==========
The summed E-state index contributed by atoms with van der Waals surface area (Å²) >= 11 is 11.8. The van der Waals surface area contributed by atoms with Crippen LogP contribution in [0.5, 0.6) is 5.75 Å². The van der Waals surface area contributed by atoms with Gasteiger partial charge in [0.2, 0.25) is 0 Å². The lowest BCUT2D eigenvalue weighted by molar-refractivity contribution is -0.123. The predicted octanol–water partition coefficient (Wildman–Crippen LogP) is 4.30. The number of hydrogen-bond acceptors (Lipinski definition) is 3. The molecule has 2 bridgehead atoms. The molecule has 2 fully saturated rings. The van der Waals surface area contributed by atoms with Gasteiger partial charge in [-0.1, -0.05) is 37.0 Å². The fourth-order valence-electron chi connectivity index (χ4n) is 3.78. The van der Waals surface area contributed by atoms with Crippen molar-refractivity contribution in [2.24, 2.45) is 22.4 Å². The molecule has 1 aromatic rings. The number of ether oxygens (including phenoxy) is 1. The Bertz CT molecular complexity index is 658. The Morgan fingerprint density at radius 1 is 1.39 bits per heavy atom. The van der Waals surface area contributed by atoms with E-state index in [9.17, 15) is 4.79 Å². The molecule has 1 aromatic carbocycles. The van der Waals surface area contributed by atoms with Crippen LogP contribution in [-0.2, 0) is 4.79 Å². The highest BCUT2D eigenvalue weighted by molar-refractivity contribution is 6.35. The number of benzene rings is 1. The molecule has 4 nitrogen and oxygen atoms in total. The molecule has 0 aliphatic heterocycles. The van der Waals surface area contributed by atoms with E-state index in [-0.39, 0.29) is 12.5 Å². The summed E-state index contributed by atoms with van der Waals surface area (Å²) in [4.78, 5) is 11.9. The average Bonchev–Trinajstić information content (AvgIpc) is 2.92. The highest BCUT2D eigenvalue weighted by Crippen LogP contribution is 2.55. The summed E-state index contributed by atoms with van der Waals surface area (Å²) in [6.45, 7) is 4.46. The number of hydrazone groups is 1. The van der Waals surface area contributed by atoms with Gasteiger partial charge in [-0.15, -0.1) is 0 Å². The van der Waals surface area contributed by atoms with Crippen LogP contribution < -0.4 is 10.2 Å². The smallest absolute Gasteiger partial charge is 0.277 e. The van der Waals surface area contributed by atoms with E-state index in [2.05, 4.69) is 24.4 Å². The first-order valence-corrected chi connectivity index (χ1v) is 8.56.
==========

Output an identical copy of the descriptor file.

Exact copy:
The summed E-state index contributed by atoms with van der Waals surface area (Å²) >= 11 is 11.8. The van der Waals surface area contributed by atoms with Crippen LogP contribution in [0.5, 0.6) is 5.75 Å². The van der Waals surface area contributed by atoms with Gasteiger partial charge in [0.2, 0.25) is 0 Å². The lowest BCUT2D eigenvalue weighted by molar-refractivity contribution is -0.123. The predicted octanol–water partition coefficient (Wildman–Crippen LogP) is 4.30. The number of hydrogen-bond acceptors (Lipinski definition) is 3. The molecule has 2 bridgehead atoms. The molecule has 2 fully saturated rings. The van der Waals surface area contributed by atoms with Gasteiger partial charge in [-0.1, -0.05) is 37.0 Å². The fourth-order valence-electron chi connectivity index (χ4n) is 3.78. The van der Waals surface area contributed by atoms with Crippen molar-refractivity contribution in [2.24, 2.45) is 22.4 Å². The molecule has 1 aromatic rings. The number of ether oxygens (including phenoxy) is 1. The Bertz CT molecular complexity index is 658. The Morgan fingerprint density at radius 1 is 1.39 bits per heavy atom. The van der Waals surface area contributed by atoms with E-state index in [9.17, 15) is 4.79 Å². The molecule has 1 aromatic carbocycles. The van der Waals surface area contributed by atoms with Crippen LogP contribution in [-0.2, 0) is 4.79 Å². The highest BCUT2D eigenvalue weighted by molar-refractivity contribution is 6.35. The number of benzene rings is 1. The molecule has 4 nitrogen and oxygen atoms in total. The molecule has 0 aliphatic heterocycles. The van der Waals surface area contributed by atoms with E-state index in [-0.39, 0.29) is 12.5 Å². The summed E-state index contributed by atoms with van der Waals surface area (Å²) in [4.78, 5) is 11.9. The average Bonchev–Trinajstić information content (AvgIpc) is 2.92. The highest BCUT2D eigenvalue weighted by Crippen LogP contribution is 2.55. The summed E-state index contributed by atoms with van der Waals surface area (Å²) in [6.45, 7) is 4.46. The number of hydrazone groups is 1. The van der Waals surface area contributed by atoms with Gasteiger partial charge in [-0.15, -0.1) is 0 Å². The van der Waals surface area contributed by atoms with Crippen LogP contribution < -0.4 is 10.2 Å². The smallest absolute Gasteiger partial charge is 0.277 e. The van der Waals surface area contributed by atoms with E-state index in [2.05, 4.69) is 24.4 Å². The first-order valence-corrected chi connectivity index (χ1v) is 8.56.